- By Tamara Ikenberg
- Arts and Culture
Welcome to day eleven of Tribal Business News’ 12 days of Indigenous holiday gifts guide. In the spirit of supporting Indigenous artists and entrepreneurs and drawing attention to some truly gorgeous and inspired items, we are presenting 12 consecutive days of Native-made products perfect for holiday gift-giving, including giving to yourself.
Maskup mug, $20; NSRGNTS
The cherubic Maskup mascot, originally created for a mural in downtown Albuquerque, has now made his way on to an ultra-giftable mug.
“It’s a great piece because it not only reminds you to stay safe but also is a warm and cute message, just like the drinks you will be enjoying out of it,” said artist Leah Lewis (Pueblo, Hopi, Zuni and Diné). “I’ve used my mugs more than ever during this pandemic to keep up my immunity with daily tea drinking.”
And when the pandemic passes, the mug will be an inspired memento of the masked world.
In a July report about the Maskup mural, Lewis discussed the meaning behind the beaming masked boy.
“I did this piece because I’m a mother of two little Native boys and I have been encouraging them to stay safe, wear their masks and wash their hands,” Lewis said. “It’s geared toward showing our little ones that they themselves are being represented. … I drew the little boy like a little Zuni man,” she said. “That’s how they wear their bandannas – they tie them on the side.”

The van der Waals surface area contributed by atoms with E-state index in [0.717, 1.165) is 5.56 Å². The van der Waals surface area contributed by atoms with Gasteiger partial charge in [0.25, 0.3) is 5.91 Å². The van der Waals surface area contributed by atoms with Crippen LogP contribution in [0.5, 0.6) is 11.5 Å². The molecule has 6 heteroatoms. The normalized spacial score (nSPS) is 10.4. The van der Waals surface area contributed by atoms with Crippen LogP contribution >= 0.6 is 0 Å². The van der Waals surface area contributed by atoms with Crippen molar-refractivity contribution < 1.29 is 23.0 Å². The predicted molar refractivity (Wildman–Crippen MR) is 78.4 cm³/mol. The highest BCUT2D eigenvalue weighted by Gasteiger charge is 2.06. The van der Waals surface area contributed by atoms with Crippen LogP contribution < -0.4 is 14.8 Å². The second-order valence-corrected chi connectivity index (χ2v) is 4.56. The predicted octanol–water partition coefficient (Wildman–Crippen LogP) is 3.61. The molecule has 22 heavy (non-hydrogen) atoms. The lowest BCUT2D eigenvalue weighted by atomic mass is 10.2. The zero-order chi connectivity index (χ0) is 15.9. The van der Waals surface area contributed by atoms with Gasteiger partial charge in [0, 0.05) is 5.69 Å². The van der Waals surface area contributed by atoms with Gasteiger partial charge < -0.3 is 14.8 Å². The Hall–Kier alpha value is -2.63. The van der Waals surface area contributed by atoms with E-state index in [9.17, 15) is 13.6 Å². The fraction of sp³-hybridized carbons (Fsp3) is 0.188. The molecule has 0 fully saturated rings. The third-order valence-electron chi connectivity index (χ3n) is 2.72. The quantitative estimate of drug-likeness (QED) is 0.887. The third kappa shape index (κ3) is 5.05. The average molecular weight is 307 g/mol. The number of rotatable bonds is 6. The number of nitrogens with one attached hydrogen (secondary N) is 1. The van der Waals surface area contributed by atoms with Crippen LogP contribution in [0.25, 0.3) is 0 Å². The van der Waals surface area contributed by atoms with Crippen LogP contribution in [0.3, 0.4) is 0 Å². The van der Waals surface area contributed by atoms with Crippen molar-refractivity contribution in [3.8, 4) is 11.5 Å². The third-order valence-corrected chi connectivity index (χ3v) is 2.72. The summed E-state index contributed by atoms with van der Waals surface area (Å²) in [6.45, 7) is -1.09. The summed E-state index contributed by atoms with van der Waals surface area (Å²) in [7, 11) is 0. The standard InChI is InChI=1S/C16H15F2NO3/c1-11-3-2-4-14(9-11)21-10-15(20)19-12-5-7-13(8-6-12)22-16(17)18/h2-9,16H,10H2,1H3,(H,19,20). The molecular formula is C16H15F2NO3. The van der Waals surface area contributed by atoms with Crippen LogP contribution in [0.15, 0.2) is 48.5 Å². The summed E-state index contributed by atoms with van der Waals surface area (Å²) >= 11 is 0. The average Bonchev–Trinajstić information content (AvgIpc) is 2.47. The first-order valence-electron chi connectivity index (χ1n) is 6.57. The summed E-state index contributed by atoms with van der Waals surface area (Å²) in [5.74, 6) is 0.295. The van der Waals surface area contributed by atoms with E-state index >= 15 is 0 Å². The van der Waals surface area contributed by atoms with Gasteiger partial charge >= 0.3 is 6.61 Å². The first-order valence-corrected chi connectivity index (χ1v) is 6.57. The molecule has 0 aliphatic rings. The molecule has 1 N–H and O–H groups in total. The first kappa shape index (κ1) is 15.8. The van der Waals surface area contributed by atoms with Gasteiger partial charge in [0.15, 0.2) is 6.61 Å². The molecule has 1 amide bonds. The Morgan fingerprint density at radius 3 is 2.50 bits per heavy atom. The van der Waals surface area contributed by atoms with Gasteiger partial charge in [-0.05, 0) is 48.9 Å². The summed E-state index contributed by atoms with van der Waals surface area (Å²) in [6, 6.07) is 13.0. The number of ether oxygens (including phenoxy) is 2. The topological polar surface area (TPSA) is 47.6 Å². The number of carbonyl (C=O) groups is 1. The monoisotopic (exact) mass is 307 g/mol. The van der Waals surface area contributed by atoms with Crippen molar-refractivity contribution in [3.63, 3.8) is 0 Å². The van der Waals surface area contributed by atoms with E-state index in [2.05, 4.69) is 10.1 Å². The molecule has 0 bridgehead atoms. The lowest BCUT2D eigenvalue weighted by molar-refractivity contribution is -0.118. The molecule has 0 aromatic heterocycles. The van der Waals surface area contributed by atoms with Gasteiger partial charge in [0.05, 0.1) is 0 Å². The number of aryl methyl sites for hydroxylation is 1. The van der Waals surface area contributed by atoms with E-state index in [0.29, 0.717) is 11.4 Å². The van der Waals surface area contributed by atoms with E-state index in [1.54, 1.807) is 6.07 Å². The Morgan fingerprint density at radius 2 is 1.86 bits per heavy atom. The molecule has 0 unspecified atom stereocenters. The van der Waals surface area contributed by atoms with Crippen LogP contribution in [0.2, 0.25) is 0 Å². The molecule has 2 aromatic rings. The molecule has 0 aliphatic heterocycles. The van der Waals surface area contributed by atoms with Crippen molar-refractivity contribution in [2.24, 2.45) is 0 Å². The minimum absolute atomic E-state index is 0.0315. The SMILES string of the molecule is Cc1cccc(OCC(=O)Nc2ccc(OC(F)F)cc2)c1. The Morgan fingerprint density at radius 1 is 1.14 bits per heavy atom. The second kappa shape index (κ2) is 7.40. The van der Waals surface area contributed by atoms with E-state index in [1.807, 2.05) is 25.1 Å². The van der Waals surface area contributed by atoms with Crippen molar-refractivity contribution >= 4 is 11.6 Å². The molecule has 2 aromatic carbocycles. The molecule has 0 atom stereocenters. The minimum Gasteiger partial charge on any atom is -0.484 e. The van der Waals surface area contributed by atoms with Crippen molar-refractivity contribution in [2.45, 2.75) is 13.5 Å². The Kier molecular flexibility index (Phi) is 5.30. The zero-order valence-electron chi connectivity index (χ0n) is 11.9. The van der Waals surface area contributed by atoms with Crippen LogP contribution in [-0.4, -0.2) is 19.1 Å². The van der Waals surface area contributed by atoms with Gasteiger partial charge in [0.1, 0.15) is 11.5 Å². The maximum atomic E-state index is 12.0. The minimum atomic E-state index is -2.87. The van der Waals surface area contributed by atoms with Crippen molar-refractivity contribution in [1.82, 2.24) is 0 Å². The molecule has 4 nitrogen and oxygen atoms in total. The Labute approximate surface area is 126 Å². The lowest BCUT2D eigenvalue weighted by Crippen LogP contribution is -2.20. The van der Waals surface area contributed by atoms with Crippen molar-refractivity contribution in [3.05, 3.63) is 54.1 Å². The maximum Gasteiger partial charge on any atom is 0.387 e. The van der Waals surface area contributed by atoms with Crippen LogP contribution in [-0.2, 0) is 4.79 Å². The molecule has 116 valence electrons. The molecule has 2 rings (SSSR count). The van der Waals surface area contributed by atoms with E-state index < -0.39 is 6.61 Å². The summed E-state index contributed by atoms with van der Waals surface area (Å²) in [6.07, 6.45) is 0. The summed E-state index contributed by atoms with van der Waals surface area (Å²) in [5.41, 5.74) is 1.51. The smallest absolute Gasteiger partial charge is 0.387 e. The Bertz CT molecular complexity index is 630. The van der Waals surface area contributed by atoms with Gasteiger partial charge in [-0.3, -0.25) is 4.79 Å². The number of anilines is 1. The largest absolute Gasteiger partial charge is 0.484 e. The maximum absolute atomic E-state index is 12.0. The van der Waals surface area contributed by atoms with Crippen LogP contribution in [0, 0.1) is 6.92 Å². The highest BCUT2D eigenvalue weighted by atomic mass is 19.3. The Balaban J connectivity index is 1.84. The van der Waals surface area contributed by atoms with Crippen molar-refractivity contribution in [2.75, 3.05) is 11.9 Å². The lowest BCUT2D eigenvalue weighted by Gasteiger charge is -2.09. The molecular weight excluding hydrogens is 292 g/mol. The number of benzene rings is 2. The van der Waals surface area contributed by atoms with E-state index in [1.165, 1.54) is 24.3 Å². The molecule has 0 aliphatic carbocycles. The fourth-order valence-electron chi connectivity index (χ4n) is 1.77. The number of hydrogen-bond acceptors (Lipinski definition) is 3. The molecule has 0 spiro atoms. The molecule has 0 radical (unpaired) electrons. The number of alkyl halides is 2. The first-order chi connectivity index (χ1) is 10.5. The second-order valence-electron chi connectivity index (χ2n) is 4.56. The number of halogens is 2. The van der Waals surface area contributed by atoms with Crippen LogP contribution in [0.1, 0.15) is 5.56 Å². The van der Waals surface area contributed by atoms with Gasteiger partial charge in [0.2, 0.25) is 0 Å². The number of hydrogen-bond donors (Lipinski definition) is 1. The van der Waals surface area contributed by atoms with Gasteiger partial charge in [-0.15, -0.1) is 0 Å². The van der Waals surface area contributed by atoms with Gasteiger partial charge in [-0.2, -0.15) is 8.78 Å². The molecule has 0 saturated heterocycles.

She added that her ardor for Japanese pop art and the country’s “kawaii” culture of cuteness also plays into the portrayal.
Lewis and her life and business partner Votan Henriquez (Maya, Nahua), are co-owners of NSRGNTS, an Indigeous streetwear and accessory brand and art collective championing sovereignty and contributing to Indigenous communities with efforts including providing PPE and food and creating epic murals promoting pandemic safety on Navajo Nation.
By funding activism and awareness through art, NSRGNTS demonstrates shopping Indigenous has immediate empowering effects.
“Shopping Indigenous is so crucial because for many of us, our art is what nourishes us and also what we have used to support ourselves financially for generations. Whether it was our grandmas and grandpas selling their jewelry or our children selling their crafts, the continuity of our arts is something that should always be cherished and supported by all of us,” Lewis said. “Soulless mass-produced items will always linger, but pieces of art that have been made with love, creativity, and a message by Indigenous peoples will always prove to be more valuable.”
Previous gift ideas
Want more news about the $130 billion tribal economy?
Tribal Business News publishes thoroughly reported and well-crafted stories about Native businesses and entrepreneurs, growth and expansion strategies, best practices, economic data, government policy and other relevant business news. Tribal Business News is required reading for tribal council members and leaders of Native businesses, as well as state and federal legislators, policymakers, economic developers, entrepreneurs, bankers, lawyers and anyone interested in doing business in Indian Country.
Sign up for our free newsletter to track Native business and the tribal economy. Or sign up for a premium digital subscription ($99/year or $10/month— cancel anytime) to gain full 24/7/365 access to our business news reporting. Megwetch.